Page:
The doom and gloom associated with the economic news of the past year or so is certainly sobering. Job losses mount at a staggering rate; companies are closing plants and reorganizing by laying off workers, and the lifeblood of small businesses- the credit market- is reeling so much from the effects of its current status […]
The doom and gloom associated with the economic news of the past year or so is certainly sobering. Job losses mount at a staggering rate; companies are closing plants and reorganizing by laying off workers, and the lifeblood of small businesses- the credit market- is reeling so much from the effects of its current status that financial institutions are seemingly more eager to hold on to what little capital they have, instead of providing it in the form of loans to businesses that need it to sustain their livelihood.
Another alarming development is that the government bailout package- initially provided with the intent of providing financial institutions with the resources to continue their operations- has appeared so far to be nothing more than capital that the institutions are hoarding.
There is no denying that times are really tough in this economic climate; however, having said all of this, my question to you is simply this; is your company really suffering in the way that the major companies like Bear Stearns, the Big Three Automakers, et al are? Or may it be the case that you are changing the way that you operate, because of the larger economic picture, creating a veritable self-fulfilling prophecy?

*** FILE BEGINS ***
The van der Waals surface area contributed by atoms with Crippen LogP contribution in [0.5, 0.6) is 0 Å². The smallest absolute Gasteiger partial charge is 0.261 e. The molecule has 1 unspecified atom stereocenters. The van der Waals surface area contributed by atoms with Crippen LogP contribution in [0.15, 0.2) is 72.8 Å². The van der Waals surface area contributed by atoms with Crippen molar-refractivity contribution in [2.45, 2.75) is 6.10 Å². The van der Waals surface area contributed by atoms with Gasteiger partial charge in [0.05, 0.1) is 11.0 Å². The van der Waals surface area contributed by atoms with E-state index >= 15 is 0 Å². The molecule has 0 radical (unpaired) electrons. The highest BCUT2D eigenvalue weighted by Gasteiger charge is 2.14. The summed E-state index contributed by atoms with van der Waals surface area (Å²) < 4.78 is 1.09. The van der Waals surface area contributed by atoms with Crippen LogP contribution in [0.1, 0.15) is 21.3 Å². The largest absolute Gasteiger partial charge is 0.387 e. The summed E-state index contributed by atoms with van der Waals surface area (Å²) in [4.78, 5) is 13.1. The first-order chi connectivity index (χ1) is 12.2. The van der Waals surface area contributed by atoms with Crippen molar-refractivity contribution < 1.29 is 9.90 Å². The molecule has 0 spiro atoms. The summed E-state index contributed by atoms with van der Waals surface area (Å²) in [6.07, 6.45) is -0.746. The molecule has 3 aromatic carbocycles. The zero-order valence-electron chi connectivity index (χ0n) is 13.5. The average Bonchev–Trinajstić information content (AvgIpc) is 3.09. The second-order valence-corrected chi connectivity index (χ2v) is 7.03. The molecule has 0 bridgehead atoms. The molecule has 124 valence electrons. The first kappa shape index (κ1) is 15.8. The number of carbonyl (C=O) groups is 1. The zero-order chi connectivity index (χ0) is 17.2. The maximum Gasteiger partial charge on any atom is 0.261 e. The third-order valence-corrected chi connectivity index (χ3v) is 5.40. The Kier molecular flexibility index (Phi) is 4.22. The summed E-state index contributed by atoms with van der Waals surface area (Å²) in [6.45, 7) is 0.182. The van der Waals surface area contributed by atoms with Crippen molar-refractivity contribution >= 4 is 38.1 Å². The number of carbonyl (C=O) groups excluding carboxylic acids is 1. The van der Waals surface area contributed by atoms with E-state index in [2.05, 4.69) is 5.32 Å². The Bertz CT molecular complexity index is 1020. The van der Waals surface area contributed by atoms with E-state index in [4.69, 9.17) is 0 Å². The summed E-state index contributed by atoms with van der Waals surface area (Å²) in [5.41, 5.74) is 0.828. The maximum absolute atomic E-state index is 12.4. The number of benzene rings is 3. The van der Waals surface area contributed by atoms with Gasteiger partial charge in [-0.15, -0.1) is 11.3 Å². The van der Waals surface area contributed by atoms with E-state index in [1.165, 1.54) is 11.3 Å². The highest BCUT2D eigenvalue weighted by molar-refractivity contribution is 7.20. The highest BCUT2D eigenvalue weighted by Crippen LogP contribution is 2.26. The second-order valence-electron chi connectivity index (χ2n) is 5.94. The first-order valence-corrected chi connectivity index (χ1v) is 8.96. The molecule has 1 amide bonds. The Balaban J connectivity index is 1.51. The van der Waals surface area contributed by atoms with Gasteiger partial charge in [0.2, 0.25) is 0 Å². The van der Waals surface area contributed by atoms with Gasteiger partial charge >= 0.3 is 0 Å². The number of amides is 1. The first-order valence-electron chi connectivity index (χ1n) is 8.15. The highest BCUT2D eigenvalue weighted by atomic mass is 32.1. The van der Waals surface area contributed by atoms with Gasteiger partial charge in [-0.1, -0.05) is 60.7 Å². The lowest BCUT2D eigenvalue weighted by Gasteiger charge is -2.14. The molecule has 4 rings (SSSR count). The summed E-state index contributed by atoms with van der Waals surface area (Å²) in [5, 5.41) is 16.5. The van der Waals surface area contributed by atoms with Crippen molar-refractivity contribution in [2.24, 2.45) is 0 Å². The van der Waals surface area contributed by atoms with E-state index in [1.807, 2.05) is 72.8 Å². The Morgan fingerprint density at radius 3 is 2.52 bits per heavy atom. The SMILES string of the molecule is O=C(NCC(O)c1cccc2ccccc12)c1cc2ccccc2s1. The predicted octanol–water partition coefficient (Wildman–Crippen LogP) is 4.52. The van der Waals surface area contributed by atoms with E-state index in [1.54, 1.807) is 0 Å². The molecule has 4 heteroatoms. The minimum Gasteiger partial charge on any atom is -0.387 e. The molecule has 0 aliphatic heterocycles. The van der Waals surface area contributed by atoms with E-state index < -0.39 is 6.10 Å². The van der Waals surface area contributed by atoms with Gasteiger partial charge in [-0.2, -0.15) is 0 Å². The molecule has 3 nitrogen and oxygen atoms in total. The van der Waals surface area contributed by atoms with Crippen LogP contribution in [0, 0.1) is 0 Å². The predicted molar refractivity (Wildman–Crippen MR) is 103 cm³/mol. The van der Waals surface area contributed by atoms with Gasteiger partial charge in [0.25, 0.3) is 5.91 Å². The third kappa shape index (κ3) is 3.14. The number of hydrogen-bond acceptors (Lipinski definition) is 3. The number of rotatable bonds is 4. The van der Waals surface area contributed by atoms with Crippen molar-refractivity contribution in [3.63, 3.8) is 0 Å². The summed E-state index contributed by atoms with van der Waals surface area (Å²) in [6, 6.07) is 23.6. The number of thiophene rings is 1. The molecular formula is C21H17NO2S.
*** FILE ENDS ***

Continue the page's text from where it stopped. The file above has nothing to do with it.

Here are a few items to consider as you make the assessment as to whether or not your company has to suffer the same fate as some of the recent more unfortunate higher profile organizations.
Are you truly doing everything that you can do to ensure that your company rides out the economic storm? You can decide what this translates to for your particular situation; it might mean tapping into a new market; changing your product mix or the range of your services; it might mean joining a networking organization to more effectively promote your goods and services; it might even mean selling your goods and services in the public sector.
Is your geographic location experiencing the economic slump to the same degree that other areas are? The upper Midwest in particular, and to a lesser extent places like Florida and California, are experiencing very difficult times. However, the crunch is not necessarily as bad in other parts of the country, Austin included. In addition, while some industries have been hit very hard, others may not be suffering the same fate.
Are your internal business practices consistent with your objective of being able to survive and thrive in difficult times? Do you have an established company budget, and is it being adjusted as needed for any drop-off in business? Are your Accounts Receivable (A/R) and Accounts Payable (A/P) procedures designed to put you in a maximum cash flow position at all times? Are you managing the human resource function in your business, such that everyone is pulling in the same direction, their efforts are being rewarded, and anyone who is not contributing toward the goal of success is either rehabilitated or jettisoned? All are issues to consider as you assess your internal capabilities.
The point is simply this; do not be complacent about the state of the economy, because the crisis is greater than most of us have seen in our lifetimes. However, by the same token, do not accept the dire economic climate as a potential body blow to your business. There are specific steps that you can take to ensure that your company rides out the rough waters, and emerges thriving on the other side.A few thoughts:
We answer all inquiries, and will respond promptly to any concern that you have. Below are a variety of ways that you may reach us; we look forward to being a resource for you.